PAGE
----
DHAKA, The 78th death anniversary of Rabindranath Tagore was observed today with elaborate programmes recalling the great poet who did not leave any human emotion untouched in his works, especially poems and songs.
Tagore died at the age of 80 on August 7 in 1941, according to the Gregorian calendar. But, his death anniversary is observed in Bangladesh on Sraban 22 of the Bangla calendar.
Marking the day, Bangla Academy arranged a seminar at Shamsur Rahman Seminar Room on the academy premises at 4pm.
Bangla Academy Chairman Professor Emeritus Dr Anisuzzaman chaired the seminar while Professor Syed Azizul Haque presented the keynote paper.
Besides, different government and nongovernment institutions and cultural organisations have drawn up various programmes marking the day.
Seminar, discussion and reminiscence was arranged at Patisar in Naogaon, where Tagore had long association and memories.
Indian Assistant High Commissioner in Rajshahi Shri Sanjeev Kumar Bhati attended the seminar as the chief guest while Rabindra researcher and former governor of Bangladesh Bank Dr Atiur Rahman presented the keynote paper on the occasion.
Local lawmaker Md Israfil Alam inaugurated the seminar with Rabindranath Institution President M Matiur Rahman Mamun chaired it.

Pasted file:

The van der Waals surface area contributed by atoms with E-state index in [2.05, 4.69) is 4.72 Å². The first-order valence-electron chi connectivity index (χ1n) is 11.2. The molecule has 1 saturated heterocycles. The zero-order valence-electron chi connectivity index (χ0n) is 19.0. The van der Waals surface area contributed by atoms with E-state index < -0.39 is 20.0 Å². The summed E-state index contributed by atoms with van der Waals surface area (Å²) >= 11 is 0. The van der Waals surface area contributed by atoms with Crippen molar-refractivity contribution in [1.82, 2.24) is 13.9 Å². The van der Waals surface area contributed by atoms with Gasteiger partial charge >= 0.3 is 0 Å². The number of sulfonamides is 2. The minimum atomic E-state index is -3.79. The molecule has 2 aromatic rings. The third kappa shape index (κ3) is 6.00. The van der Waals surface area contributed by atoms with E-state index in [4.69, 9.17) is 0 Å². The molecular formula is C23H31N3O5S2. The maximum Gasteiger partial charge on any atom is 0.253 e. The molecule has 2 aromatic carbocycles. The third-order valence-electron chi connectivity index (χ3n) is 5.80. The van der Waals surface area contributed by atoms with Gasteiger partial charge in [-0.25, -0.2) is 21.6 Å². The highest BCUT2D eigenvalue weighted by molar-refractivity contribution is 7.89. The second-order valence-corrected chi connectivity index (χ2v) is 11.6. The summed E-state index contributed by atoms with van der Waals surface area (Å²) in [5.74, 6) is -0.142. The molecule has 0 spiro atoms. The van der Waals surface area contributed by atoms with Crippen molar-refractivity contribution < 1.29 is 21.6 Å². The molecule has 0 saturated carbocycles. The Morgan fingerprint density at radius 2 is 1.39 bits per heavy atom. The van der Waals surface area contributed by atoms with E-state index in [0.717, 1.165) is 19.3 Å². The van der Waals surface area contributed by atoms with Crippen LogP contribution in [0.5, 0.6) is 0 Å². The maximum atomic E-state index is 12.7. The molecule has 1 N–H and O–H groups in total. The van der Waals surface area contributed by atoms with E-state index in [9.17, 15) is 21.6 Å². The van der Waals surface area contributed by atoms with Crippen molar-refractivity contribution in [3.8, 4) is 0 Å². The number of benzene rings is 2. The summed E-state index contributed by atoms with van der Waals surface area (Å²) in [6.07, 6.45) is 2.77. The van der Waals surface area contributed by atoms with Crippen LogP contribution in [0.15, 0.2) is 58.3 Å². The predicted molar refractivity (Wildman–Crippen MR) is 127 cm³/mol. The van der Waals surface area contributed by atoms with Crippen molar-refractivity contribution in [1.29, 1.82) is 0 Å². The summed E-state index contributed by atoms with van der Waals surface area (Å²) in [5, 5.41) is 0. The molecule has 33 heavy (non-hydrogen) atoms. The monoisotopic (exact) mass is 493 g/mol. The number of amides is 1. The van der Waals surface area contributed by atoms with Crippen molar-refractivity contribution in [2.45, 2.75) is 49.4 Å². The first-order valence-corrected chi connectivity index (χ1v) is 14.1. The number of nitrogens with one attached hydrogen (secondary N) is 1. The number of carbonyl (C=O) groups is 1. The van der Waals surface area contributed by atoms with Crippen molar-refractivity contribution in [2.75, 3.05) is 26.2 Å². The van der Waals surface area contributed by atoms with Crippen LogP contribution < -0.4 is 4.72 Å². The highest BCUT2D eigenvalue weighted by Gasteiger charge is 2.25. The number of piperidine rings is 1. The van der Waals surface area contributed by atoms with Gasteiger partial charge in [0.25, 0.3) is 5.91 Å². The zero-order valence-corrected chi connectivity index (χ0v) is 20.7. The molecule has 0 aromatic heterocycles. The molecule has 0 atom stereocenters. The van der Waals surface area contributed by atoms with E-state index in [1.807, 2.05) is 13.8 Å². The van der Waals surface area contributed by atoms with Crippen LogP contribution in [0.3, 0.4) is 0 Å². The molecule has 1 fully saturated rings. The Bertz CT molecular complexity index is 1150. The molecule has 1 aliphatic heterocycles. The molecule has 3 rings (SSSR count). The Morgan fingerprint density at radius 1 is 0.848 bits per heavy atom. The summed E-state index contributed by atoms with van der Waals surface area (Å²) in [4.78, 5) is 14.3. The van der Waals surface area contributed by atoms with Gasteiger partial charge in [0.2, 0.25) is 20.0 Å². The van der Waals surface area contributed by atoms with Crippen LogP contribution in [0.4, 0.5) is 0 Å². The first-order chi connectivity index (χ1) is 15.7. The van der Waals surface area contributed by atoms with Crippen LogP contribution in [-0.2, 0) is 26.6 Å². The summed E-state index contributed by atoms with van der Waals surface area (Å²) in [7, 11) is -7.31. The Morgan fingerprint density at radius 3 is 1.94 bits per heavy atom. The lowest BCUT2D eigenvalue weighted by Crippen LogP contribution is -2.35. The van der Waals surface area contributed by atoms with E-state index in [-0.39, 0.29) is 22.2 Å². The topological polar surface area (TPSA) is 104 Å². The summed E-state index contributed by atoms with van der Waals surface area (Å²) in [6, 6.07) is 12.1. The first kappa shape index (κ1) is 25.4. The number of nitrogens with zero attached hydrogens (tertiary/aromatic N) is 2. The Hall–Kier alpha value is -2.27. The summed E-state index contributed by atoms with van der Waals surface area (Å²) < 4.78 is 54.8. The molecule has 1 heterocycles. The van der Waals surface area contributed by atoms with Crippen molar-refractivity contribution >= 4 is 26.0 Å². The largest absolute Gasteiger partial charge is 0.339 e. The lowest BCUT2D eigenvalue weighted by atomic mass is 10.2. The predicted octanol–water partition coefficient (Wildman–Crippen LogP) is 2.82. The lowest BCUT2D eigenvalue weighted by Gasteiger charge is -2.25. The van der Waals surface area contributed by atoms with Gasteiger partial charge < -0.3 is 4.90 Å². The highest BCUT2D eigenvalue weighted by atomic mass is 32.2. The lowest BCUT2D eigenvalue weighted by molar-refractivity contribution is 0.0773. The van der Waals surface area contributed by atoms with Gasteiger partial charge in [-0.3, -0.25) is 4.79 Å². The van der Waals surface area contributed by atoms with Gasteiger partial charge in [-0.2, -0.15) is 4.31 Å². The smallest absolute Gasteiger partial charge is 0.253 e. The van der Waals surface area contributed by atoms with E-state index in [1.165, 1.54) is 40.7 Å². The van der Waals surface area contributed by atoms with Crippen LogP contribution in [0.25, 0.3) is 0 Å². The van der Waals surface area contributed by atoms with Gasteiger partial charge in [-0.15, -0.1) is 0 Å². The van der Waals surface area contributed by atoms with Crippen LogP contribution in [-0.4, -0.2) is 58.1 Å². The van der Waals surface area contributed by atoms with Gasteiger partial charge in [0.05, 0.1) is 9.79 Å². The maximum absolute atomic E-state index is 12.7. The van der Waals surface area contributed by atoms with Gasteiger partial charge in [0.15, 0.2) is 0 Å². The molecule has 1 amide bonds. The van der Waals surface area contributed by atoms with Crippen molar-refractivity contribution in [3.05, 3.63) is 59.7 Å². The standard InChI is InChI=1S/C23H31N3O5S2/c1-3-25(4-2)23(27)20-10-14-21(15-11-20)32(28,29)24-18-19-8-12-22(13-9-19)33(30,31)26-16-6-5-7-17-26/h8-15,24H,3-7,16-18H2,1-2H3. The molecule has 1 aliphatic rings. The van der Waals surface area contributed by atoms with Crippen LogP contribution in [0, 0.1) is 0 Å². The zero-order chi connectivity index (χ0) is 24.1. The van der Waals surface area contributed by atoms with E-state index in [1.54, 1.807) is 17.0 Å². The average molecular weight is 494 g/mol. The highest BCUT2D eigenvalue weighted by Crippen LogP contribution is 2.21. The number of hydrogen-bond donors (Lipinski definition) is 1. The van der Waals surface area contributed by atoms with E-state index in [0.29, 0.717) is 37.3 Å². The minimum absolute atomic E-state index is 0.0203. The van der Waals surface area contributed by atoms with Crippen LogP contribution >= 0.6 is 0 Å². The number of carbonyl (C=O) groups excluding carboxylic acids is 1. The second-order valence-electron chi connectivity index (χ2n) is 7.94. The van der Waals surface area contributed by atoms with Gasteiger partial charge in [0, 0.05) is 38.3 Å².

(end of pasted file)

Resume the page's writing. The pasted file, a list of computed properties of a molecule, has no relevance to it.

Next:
The youngest of thirteen surviving children, Tagore, nicknamed Rabi, was born on 25th of Bengali month of Baishakh 1268 (May 7, 1861) in the Jorasanko mansion in Calcutta to Debendranath Tagore and Sarada Devi.
In his long seven decades of endeavors in different genres of Bangla literature, the great poet enriched the Bangla language and literature and elevated their positions in the global arena.
His novels, short stories, songs, dancedramas and essays spoke to political and personal topics.
Gitanjali (Song Offerings), Gora (FairFaced) and GhareBaire (The Home and the World) are his bestknown works and his verse short stories, and novelswere acclaimedor pannedfor their lyricism, colloquialism, naturalism, and unnatural contemplation.
Author of Gitanjali and its profoundly sensitive, fresh and beautiful verse, Rabindranath became the first nonEuropean to win the Nobel Prize in Literature in 1913.
Sometimes referred to as the Bard of Bengal, Tagore's poetic songs were viewed as spiritual and mercurial.
His compositions were chosen by two nations as national anthems: Bangladesh's Amar Shonar Bangla and India's Jana Gana Mana. The Sri Lankan national anthem was inspired by his work.
Source: Bangladesh Sangbad Sangstha (BSS)